Armenia is a land-locked country in Eastern Europe bordered by Georgia, Azerbaijan, Iran, and Turkey. Its land area totals less than 12,000 square miles with a population of just over three million. In spite of its mostly mountainous terrain it is densely populated. The per-capita GDP is around $5,000. As a Christian dominated country controlled by the Ottoman Empire, Armenia has a bloody history that culminated with the Armenian genocide in 1915-16. After World War I, Russia started its control over Armenia with brief interruptions in the early years. Armenia became an independent country on August 23, 1991 as the first non-Baltic republic to secede.
Armenia has a rich ancient culture being the world’s first Christian nation in 301AD as the Kingdom of Armenia. September through November is the best time to visit the country. The major attractions are the various churches, monasteries, museums, castles, and archaeological sites. The food and travel expenses should not worry even the budget conscious traveler.
|Resource||ISBN or ASIN||Best Price||Description|
|Armenia – The Bradt Travel Guide||978-1841623450||$18||2011 Edition – A balanced mix of practical information to travel in the country along with coverage of the country’s many monasteries and other historical subjects.|
|Armenia: A Historical Atlas||978-0226332284||$170||Expensive but the content is outstanding – Five sections each with a chronological introduction followed by historical maps and detailed content from antiquity to present day.|
|Lonely Planet Georgia, Armenia & Azerbaijan||978-1741044775||$17||Packed with solid information and maps and very good coverage of Armenia.|
|Armenia Grounded Adapter Plug||B001FD7C02||$8|
The first stamps of Armenia were Russian stamps of 1902-12 (Scott #73) with two different types (black & violet) surcharge overprints issued in 1919. It is a coat of arms design with the Imperial Eagle and Post Horns. Both the Russian stamp and the overprints are fairly common with the former cataloging at just 20c and the Armenian overprints in the $1 range. Several other overprints on different varieties of the same design were used in the first two years. The first original designs were prepared in 1920 and consisted of ten stamps in three designs. They were issued only for fiscal use – SPECIMEN overprints and imperf varieties also exist. They are valued at about $5. The period through 1923 saw issues in 25 different designs in a series of sets. The original issued sets are common while the surcharged overprints are much more valuable. Here again, collectors need to be careful as counterfeits exist. Also, some sets were not officially issued. The most valuable stamps during this period is a long-set of overprints on Scott #300 to #309 with hand-stamped surcharge of new values in rose, violet, or black. The set (Scott #310 to #333) catalogs for around $1000 MNH or Used but collectors have to be very careful as forgeries exist.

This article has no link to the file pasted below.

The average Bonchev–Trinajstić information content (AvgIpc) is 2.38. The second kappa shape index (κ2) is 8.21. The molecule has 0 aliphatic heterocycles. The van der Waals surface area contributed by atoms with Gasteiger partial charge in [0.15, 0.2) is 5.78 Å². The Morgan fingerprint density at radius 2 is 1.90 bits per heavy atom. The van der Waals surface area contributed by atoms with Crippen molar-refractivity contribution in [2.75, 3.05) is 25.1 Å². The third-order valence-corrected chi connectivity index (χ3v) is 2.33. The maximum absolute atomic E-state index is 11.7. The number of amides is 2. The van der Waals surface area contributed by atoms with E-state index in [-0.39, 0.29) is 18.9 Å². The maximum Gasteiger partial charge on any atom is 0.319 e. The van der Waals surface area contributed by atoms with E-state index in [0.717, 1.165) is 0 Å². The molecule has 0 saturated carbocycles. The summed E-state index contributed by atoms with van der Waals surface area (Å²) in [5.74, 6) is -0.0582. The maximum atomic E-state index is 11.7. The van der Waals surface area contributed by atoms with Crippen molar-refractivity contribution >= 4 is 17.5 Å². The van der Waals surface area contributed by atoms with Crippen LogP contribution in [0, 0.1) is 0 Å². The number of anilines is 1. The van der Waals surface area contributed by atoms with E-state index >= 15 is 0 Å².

1923 saw stamps of the Transcaucasian Federated Republics which consisted of the formerly autonomous Azerbaijan, Georgia, and Armenia replacing Armenian issues. The designs were mostly Russian symbols and overprints on certain Armenian stamps. The first stamps issued in a set of 8 consisted of Russian stamps of 1909-17 overprinted and surcharged in black or red. The set catalogs for around $50 MNH and a little less for used. The republic existed only till October of that year and Russian stamps were used from that point on till 1991.
The first stamp of Armenia after independence was issued on May 28, 1992 (Scott #430). It depicts Mount Ararat which holds great geopolitical significance for Armenia and their irredentism – the mountain is located in Anatolia which is a Turkish province, but Armenians revere the mountain as symbolizing their national identity – it is also featured in their coat of arms. The stamp catalogs for about a dollar. A souvenir sheet depicting Eagle & Mount Ararat was issued soon after (Scott #431). This catalogs for around $50 either MNH or used.
The first coins of Armenia are coins from the Artashesian dynasty (Artaxiad Royal House) from around 200 BC onwards. The first coins depict Tigranes the Great. The issues are all very rare and valuable fetching well into the 1000s. Standard republican coinage started following independence in 1994. Several gold proofs have low mintage and enjoy high valuation. Numismatic items of Armenia include:
|Ancient Coins||$5 and up||Cicilian Dynasty Levon I Silver Trams start around $5. 13th century bronze issues depicting Hetoum I in VG start around $40. Issues from the Roman period and prior go well into the 100s.|
|Other Coins||$1 and up||UNCs from the 1990s start around $1. Silver proofs from the 1990s and 2000s start around $50. Low mintage proofs along with gold proofs go well into the 100s.|
|Exonumia||$10 and up||Russian era Armenian medals start around $10. Anniversary Bronze medals start around $40.|
|Paper Money||$1 and up||UNC banknotes from the 1990s start around $1. Ruble denominated notes from the 1910s start around $30. Recent UNC year sets start around $50.|
Apricot wood carvings, needlework and objects in obsidian, along with antiques and art are representative of the area.
|Antiques||$25 and up||Bronze-age era ceramic and bronze utensils are in the market for $150 and up while simple bronze bracelets from the same era are priced in the 20s. 19th century tribal carpets go in the 1000s.|
|Art||$10 and up||19th century maps and photos go in the 10s of dollars while material from well known artists like A. Parunakyan, G. Azizyan, G. Hovsepyan, G. Vardanyan, V. Grigorian, etc go well into the 100s.|
|Medals, Plaques, etc||$10 and up||Posters from the WW era are priced in the low 10s, badges and related material a little more. Original communist era material fetch a premium.|
Last Updated: 12/2015.